How to Tell If Someone Had a Lonely Childhood: A Guide

Reading people can be difficult. Shelves upon shelves in bookstores are dedicated to the fine art of understanding those around you, but I’m going to give you an edge for free.

1. The Collector

It might be books, records, geodes, baseball cards, mid-century sunglasses, or something else entirely, but people who’ve had to spend a lot of time alone because they find it difficult to interact (or difficult to find anyone to interact with) will likely construct walls to justify their lack of contact. Sure, lots of those walls are going to be emotional, but some will be artfully constructed out of action figures or model trains. They create a perimeter and then have to themselves a world where they know how to deal with things. Generally as people grow up, they find that other people collect similar things and then can use that to branch out and make friends, but it’s hard.

Still from "Ghost World," dir. Terry Zwigoff.

If you have a pal who is really knowledgable about the different kinds of glass bottles that can be found in riverbeds, but has no clue what a Kardashian is, take your time with bringing them out of their conversational comfort zone. You’ll learn a lot.

2. The Forgiver

Making friends is hard. Keeping them is even harder. A person who’s not used to having friends stick around will forgive almost any wrong done to them by somebody who declares themself a kindred spirit if it means they won’t have to be alone. You mightn’t even realize you’ve hurt them because they’re worried confronting you on it might scare you away.

Buddy Christ from "Dogma," dir. Kevin Smith

Try not to take advantage of this.

3. The Code

Having a code to live by is honorable, tidy, and can be a delightful plot point when the time is right. It can also be a coping mechanism. Noticed that your new buddy has a particularly polar moral compass? It’s likely come from years of trying to make sense of the world and their place in it. My knee-jerk response to anytime somebody asks, “Why?” is, “Because we’re alone in an unkind universe,” but that’s hardly any comfort to a sensitive soul. People give themselves rules to live by so that they can at least see clearly their own path.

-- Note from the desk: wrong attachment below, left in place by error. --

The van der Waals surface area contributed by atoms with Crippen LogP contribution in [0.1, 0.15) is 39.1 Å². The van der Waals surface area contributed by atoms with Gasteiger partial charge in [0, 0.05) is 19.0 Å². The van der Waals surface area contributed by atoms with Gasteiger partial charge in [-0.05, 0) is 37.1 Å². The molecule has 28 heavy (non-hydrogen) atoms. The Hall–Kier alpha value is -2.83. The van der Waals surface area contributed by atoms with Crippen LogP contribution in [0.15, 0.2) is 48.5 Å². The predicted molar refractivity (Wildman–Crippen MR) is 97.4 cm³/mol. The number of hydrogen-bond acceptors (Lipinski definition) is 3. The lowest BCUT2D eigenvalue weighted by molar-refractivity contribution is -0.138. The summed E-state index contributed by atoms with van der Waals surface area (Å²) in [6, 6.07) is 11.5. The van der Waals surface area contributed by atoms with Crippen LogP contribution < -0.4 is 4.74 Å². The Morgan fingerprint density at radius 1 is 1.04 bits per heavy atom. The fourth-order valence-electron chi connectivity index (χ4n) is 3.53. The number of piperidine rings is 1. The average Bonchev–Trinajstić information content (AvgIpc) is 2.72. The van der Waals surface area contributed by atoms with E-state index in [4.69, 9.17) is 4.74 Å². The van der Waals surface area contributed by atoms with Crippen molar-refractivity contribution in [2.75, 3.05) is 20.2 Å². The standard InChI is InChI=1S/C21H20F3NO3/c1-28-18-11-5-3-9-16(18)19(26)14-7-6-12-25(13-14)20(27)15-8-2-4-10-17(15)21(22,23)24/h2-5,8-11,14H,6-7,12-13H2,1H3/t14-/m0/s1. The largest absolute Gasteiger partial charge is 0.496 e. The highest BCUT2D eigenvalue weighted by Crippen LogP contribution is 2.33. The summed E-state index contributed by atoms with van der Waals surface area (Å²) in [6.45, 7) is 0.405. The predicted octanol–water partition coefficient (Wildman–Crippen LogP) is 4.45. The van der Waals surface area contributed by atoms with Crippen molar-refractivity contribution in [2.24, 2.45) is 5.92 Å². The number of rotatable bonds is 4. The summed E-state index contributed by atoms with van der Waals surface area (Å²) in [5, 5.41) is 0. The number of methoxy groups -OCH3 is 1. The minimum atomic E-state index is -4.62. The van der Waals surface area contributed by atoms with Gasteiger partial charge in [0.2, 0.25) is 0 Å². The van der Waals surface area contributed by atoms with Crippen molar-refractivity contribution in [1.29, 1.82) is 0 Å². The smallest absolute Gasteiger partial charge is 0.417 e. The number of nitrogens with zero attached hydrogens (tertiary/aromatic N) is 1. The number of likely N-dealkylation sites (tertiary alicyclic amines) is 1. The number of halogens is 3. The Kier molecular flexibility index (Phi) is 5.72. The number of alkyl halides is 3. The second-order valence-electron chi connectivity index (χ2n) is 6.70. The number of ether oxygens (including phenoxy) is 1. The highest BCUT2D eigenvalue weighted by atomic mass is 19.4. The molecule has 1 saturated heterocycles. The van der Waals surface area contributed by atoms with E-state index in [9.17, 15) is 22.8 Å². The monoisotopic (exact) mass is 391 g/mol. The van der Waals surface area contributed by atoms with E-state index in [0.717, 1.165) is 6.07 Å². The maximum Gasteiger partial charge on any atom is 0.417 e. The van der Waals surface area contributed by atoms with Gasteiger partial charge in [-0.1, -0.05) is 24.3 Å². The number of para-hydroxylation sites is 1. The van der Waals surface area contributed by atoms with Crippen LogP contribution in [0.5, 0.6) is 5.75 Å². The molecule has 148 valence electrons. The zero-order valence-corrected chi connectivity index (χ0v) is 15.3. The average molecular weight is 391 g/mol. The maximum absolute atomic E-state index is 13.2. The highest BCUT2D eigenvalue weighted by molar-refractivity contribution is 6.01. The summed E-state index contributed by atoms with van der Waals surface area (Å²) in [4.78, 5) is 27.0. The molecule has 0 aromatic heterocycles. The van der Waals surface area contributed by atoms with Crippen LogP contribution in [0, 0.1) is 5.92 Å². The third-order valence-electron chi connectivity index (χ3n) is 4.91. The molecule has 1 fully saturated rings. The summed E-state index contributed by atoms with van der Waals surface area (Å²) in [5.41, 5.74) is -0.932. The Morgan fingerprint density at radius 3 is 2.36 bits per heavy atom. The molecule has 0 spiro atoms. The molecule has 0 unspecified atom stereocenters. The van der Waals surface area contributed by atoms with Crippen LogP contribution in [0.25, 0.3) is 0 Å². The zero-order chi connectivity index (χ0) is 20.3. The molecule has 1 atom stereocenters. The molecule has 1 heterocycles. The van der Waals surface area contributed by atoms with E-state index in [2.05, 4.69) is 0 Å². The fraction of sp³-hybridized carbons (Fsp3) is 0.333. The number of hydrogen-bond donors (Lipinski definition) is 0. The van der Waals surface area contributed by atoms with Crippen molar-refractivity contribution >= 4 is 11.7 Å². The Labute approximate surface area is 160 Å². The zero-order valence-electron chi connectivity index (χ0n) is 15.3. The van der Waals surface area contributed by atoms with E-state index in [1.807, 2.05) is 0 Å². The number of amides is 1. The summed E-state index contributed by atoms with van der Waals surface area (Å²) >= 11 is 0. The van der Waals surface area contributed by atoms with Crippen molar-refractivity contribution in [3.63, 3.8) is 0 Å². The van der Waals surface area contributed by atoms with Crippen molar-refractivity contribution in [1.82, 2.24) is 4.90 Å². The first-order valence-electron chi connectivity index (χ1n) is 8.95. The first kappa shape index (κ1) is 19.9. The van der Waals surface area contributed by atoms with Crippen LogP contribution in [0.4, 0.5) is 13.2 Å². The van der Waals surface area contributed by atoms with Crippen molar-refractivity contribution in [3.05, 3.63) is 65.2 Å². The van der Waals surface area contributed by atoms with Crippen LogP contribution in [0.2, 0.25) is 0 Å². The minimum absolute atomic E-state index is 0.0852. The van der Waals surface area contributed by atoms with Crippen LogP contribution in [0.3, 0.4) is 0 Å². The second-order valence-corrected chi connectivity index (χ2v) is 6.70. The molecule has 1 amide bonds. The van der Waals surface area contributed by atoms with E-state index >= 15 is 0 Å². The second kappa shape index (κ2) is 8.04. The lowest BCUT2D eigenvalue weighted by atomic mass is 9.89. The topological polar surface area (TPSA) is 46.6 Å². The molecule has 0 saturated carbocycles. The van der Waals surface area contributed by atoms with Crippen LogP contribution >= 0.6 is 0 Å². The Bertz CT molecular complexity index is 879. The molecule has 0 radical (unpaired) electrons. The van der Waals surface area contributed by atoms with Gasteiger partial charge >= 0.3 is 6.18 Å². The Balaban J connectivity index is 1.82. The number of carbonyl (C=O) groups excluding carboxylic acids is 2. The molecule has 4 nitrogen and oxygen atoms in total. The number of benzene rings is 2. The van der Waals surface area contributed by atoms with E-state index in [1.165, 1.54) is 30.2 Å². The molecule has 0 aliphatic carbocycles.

Sometimes you friend’s rule against fruit on pizza might seem a bit intense and unnecessary (especially when pineapple’s in season), but that just means it’s time to go halfsies.

It could be that you’ve read through this little guide and thought of scores of people to whom it might apply. Maybe it even hit home. Well, duh. Childhood is lonely for everyone: you’re learning to be a person and doing everything for the first time, so it seems interminably long. And nobody really outgrows it despite all the bildungsromans on the standard reading list. Just treat everyone a little kinder and with a little more compassion on the daily and see where it takes you.


6 thoughts on “How to Tell If Someone Had a Lonely Childhood: A Guide

  1. As an only child number 1 is a big with me, I collected baseball cards, medieval history books, model airplanes and antique video cameras. I also have a code but it’s not so rigid.

  2. Wow! Thank you for posting this, you hit ALL THREE with me! Do you have more articles you’ve written about this? This is very true and I want to hear more!! Thanks again for this site!

Leave a Reply

Fill in your details below or click an icon to log in: Logo

You are commenting using your account. Log Out /  Change )

Google+ photo

You are commenting using your Google+ account. Log Out /  Change )

Twitter picture

You are commenting using your Twitter account. Log Out /  Change )

Facebook photo

You are commenting using your Facebook account. Log Out /  Change )

Connecting to %s

%d bloggers like this: